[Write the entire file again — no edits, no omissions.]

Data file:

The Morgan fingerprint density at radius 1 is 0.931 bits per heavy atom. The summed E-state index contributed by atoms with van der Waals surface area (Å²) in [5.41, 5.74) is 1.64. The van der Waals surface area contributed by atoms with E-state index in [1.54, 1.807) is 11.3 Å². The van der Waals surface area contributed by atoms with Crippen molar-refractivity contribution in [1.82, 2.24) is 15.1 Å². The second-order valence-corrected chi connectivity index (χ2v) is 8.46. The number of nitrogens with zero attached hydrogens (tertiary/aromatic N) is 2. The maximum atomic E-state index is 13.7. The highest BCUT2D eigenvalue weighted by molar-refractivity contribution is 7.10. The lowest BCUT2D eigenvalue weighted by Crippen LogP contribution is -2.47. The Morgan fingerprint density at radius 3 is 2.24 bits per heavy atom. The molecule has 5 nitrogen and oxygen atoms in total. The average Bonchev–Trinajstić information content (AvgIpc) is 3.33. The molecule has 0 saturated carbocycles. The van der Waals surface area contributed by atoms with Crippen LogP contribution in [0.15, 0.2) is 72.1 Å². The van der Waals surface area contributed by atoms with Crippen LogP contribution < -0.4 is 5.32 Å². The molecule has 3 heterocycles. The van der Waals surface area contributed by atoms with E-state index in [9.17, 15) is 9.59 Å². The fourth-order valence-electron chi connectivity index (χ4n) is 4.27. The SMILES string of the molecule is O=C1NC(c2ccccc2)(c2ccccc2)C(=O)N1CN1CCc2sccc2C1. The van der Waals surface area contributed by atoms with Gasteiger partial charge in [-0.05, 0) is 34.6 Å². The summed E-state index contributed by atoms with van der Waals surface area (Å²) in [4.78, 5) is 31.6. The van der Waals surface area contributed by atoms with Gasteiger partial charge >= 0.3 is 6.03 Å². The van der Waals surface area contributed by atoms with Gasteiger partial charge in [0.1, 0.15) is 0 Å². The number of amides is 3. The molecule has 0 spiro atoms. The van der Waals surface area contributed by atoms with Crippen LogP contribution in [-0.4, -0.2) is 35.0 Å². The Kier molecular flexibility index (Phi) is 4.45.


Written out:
The Morgan fingerprint density at radius 1 is 0.931 bits per heavy atom. The summed E-state index contributed by atoms with van der Waals surface area (Å²) in [5.41, 5.74) is 1.64. The van der Waals surface area contributed by atoms with E-state index in [1.54, 1.807) is 11.3 Å². The van der Waals surface area contributed by atoms with Crippen molar-refractivity contribution in [1.82, 2.24) is 15.1 Å². The second-order valence-corrected chi connectivity index (χ2v) is 8.46. The number of nitrogens with zero attached hydrogens (tertiary/aromatic N) is 2. The maximum atomic E-state index is 13.7. The highest BCUT2D eigenvalue weighted by molar-refractivity contribution is 7.10. The lowest BCUT2D eigenvalue weighted by Crippen LogP contribution is -2.47. The Morgan fingerprint density at radius 3 is 2.24 bits per heavy atom. The molecule has 5 nitrogen and oxygen atoms in total. The average Bonchev–Trinajstić information content (AvgIpc) is 3.33. The molecule has 0 saturated carbocycles. The van der Waals surface area contributed by atoms with Crippen LogP contribution in [0.15, 0.2) is 72.1 Å². The van der Waals surface area contributed by atoms with Crippen LogP contribution < -0.4 is 5.32 Å². The molecule has 3 heterocycles. The van der Waals surface area contributed by atoms with E-state index in [9.17, 15) is 9.59 Å². The fourth-order valence-electron chi connectivity index (χ4n) is 4.27. The SMILES string of the molecule is O=C1NC(c2ccccc2)(c2ccccc2)C(=O)N1CN1CCc2sccc2C1. The van der Waals surface area contributed by atoms with Gasteiger partial charge in [-0.05, 0) is 34.6 Å². The summed E-state index contributed by atoms with van der Waals surface area (Å²) in [4.78, 5) is 31.6. The van der Waals surface area contributed by atoms with Gasteiger partial charge >= 0.3 is 6.03 Å². The van der Waals surface area contributed by atoms with Gasteiger partial charge in [0.1, 0.15) is 0 Å². The number of amides is 3. The molecule has 0 spiro atoms. The van der Waals surface area contributed by atoms with Crippen LogP contribution in [-0.4, -0.2) is 35.0 Å². The Kier molecular flexibility index (Phi) is 4.45.